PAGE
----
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Pester-power may lure you to open an account for your child, but it is expensive and there are hidden risk.
Have you noticed a Kotak Bank advertisement for a ‘Junior Account’ for children. The 8-year old daughter of Shyam Prasad, a Bengaluru-based chartered accountant did, and wanted to open an account. Mr Prasad thought it was a good idea too and approached the Bank. He was in for surprises. First, the junior account is expensive. It offers 6% interest but requires a minimum balance of Rs10,000. Second, Bank officials demanded he deposit twice the sum at the account opening stage, but could withdraw it later. This was not disclosed in the brochure.
This is probably because a Kotak junior account can be opened only if the parent/guardian issues a “standing instruction to debit Rs1,000 or above” in the junior account. This is linked to the guardian’s account in the Bank, casting several risks and responsibilities on the parent. It also says, “To be eligible for Kotak junior account proposition, RD (recurring deposit) or Investment account opening form should be submitted with the account opening form.” This has to be a recurring deposit or a systematic investment plan for 12 months. The Bank claims there will be no NMC charge (non-maintenance charge) but only as long as the guardian keeps topping up the account every month with an SIP or a recurring deposit. Otherwise, an average monthly balance of Rs5,000 has to be maintained.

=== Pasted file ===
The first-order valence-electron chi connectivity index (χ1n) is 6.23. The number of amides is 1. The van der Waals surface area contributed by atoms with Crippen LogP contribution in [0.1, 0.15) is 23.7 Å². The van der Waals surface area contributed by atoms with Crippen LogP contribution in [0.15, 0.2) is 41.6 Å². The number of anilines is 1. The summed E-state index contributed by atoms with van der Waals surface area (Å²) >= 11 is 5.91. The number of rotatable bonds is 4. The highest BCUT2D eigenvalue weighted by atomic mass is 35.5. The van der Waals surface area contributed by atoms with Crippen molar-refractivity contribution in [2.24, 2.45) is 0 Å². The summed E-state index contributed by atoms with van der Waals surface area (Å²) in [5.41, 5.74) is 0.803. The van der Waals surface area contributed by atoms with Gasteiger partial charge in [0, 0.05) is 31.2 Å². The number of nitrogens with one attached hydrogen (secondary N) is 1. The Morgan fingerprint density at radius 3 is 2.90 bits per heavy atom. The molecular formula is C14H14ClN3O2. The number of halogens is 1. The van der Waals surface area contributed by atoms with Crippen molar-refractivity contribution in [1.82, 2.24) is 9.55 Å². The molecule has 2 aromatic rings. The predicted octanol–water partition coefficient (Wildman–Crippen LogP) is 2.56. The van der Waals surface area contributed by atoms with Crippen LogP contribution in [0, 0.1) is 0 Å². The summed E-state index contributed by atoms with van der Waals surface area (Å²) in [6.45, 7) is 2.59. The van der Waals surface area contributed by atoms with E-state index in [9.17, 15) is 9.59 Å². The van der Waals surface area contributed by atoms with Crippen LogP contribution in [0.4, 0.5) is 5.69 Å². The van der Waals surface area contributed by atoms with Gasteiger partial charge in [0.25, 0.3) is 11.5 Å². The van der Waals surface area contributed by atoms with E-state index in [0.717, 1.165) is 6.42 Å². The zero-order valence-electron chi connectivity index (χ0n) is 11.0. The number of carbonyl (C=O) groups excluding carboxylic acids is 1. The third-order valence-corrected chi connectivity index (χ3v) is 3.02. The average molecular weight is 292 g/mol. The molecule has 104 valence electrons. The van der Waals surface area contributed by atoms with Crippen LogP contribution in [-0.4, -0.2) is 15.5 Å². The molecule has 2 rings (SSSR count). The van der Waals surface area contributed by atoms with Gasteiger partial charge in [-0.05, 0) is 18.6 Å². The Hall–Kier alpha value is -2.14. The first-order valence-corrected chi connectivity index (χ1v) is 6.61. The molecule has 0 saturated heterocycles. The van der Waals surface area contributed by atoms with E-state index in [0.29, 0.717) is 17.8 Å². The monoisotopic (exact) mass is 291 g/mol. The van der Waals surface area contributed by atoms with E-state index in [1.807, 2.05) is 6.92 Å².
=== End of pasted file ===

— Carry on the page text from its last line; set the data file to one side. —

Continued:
Kotak Bank is probably banking on the pester-power of children to get a set of new deposits, with a steady accretion of funds. This forced saving may seem like a good idea, especially if you hope to inculcate the saving habit in your child. But, if you are going to keep Rs10,000 locked up and add to it every month, why do it at 6%? Why not open a fixed deposit that will earn significantly higher? All leading private banks also have child accounts—IDBI Bank, HDFC Bank, ING Vysya, Axis Bank and ICICI Bank. Most are cheaper to open, unless there are informal instructions that are not mentioned on their websites. Some, like HDFC Bank, offer an attractive Free Education Insurance cover of Rs100,000 (only if the parent or guardian dies in a vehicular accident). Many offer debit cards, net banking and phone banking. But none of the banks mentions any risks or warns people to educate their child before gifting their children the power of saving and spending. Parents/guardians will be saddled with the responsibility and liability if the child becomes a victim of phishing, fraud or simply loses a debit card. Doesn’t seem like such a great idea anymore, does it?